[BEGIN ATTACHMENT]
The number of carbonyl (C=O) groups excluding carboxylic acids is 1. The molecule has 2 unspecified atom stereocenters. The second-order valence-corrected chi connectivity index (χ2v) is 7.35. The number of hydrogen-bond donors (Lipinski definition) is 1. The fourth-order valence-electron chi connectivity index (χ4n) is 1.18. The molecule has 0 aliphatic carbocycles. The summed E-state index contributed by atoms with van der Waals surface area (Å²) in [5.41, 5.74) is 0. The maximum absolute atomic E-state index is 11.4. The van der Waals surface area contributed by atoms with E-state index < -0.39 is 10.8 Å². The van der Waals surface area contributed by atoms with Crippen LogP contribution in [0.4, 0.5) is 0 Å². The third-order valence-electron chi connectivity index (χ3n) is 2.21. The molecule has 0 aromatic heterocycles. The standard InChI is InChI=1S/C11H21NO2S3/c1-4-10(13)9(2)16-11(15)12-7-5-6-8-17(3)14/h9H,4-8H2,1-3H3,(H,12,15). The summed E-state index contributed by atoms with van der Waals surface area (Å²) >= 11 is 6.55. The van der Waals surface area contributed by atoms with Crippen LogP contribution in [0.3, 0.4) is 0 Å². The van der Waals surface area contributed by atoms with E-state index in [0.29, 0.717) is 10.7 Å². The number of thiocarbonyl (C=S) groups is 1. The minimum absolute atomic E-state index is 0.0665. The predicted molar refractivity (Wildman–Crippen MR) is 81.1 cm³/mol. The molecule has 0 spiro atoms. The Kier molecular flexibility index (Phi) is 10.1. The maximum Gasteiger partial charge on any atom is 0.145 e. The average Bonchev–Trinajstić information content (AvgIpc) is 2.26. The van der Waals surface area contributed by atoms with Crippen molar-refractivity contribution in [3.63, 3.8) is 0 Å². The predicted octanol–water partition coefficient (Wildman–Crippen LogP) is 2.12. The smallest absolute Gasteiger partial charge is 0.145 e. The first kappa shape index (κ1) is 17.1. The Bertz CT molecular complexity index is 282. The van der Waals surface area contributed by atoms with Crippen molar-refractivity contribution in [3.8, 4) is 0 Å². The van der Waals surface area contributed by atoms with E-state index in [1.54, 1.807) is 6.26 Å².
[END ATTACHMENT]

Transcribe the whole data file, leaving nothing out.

The number of carbonyl (C=O) groups excluding carboxylic acids is 1. The molecule has 2 unspecified atom stereocenters. The second-order valence-corrected chi connectivity index (χ2v) is 7.35. The number of hydrogen-bond donors (Lipinski definition) is 1. The fourth-order valence-electron chi connectivity index (χ4n) is 1.18. The molecule has 0 aliphatic carbocycles. The summed E-state index contributed by atoms with van der Waals surface area (Å²) in [5.41, 5.74) is 0. The maximum absolute atomic E-state index is 11.4. The van der Waals surface area contributed by atoms with E-state index < -0.39 is 10.8 Å². The van der Waals surface area contributed by atoms with Crippen LogP contribution in [0.4, 0.5) is 0 Å². The third-order valence-electron chi connectivity index (χ3n) is 2.21. The molecule has 0 aromatic heterocycles. The standard InChI is InChI=1S/C11H21NO2S3/c1-4-10(13)9(2)16-11(15)12-7-5-6-8-17(3)14/h9H,4-8H2,1-3H3,(H,12,15). The summed E-state index contributed by atoms with van der Waals surface area (Å²) >= 11 is 6.55. The van der Waals surface area contributed by atoms with Crippen LogP contribution in [0.3, 0.4) is 0 Å². The van der Waals surface area contributed by atoms with E-state index in [0.29, 0.717) is 10.7 Å². The number of thiocarbonyl (C=S) groups is 1. The minimum absolute atomic E-state index is 0.0665. The predicted molar refractivity (Wildman–Crippen MR) is 81.1 cm³/mol. The molecule has 0 spiro atoms. The Kier molecular flexibility index (Phi) is 10.1. The maximum Gasteiger partial charge on any atom is 0.145 e. The average Bonchev–Trinajstić information content (AvgIpc) is 2.26. The van der Waals surface area contributed by atoms with Crippen molar-refractivity contribution in [3.63, 3.8) is 0 Å². The predicted octanol–water partition coefficient (Wildman–Crippen LogP) is 2.12. The smallest absolute Gasteiger partial charge is 0.145 e. The first kappa shape index (κ1) is 17.1. The Bertz CT molecular complexity index is 282. The van der Waals surface area contributed by atoms with Crippen molar-refractivity contribution in [3.8, 4) is 0 Å². The van der Waals surface area contributed by atoms with E-state index in [1.54, 1.807) is 6.26 Å².